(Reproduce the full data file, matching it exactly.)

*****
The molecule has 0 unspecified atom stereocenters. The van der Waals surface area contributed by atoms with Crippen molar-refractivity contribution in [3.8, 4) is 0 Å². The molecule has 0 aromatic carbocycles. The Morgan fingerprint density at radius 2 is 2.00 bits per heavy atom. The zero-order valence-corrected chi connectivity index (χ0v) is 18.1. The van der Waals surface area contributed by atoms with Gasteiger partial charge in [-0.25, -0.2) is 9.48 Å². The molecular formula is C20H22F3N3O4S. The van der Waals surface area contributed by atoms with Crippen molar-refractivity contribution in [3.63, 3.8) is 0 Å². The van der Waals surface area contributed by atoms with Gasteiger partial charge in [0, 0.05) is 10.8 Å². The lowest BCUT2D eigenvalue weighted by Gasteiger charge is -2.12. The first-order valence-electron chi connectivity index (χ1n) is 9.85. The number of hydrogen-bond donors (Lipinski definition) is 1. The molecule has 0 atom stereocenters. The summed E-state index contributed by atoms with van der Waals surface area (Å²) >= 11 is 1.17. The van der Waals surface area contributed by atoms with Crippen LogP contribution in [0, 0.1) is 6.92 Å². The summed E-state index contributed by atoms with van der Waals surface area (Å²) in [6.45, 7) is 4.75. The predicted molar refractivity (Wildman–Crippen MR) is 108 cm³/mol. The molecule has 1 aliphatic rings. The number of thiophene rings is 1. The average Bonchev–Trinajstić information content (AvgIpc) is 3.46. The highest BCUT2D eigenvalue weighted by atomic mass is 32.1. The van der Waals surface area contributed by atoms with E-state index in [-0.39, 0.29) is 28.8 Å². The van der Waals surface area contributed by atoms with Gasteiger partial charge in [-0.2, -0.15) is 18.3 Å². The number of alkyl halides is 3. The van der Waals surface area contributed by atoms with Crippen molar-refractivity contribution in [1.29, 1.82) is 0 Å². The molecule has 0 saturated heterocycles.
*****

The molecule has 0 unspecified atom stereocenters. The van der Waals surface area contributed by atoms with Crippen molar-refractivity contribution in [3.8, 4) is 0 Å². The molecule has 0 aromatic carbocycles. The Morgan fingerprint density at radius 2 is 2.00 bits per heavy atom. The zero-order valence-corrected chi connectivity index (χ0v) is 18.1. The van der Waals surface area contributed by atoms with Gasteiger partial charge in [-0.25, -0.2) is 9.48 Å². The molecular formula is C20H22F3N3O4S. The van der Waals surface area contributed by atoms with Crippen molar-refractivity contribution in [3.63, 3.8) is 0 Å². The van der Waals surface area contributed by atoms with Gasteiger partial charge in [0, 0.05) is 10.8 Å². The lowest BCUT2D eigenvalue weighted by Gasteiger charge is -2.12. The first-order valence-electron chi connectivity index (χ1n) is 9.85. The number of hydrogen-bond donors (Lipinski definition) is 1. The molecule has 0 atom stereocenters. The summed E-state index contributed by atoms with van der Waals surface area (Å²) >= 11 is 1.17. The van der Waals surface area contributed by atoms with Crippen LogP contribution in [0, 0.1) is 6.92 Å². The summed E-state index contributed by atoms with van der Waals surface area (Å²) in [6.45, 7) is 4.75. The predicted molar refractivity (Wildman–Crippen MR) is 108 cm³/mol. The molecule has 1 aliphatic rings. The number of thiophene rings is 1. The average Bonchev–Trinajstić information content (AvgIpc) is 3.46. The highest BCUT2D eigenvalue weighted by atomic mass is 32.1. The van der Waals surface area contributed by atoms with E-state index in [-0.39, 0.29) is 28.8 Å². The van der Waals surface area contributed by atoms with Gasteiger partial charge in [-0.2, -0.15) is 18.3 Å². The number of alkyl halides is 3. The van der Waals surface area contributed by atoms with Crippen molar-refractivity contribution in [1.29, 1.82) is 0 Å². The molecule has 0 saturated heterocycles.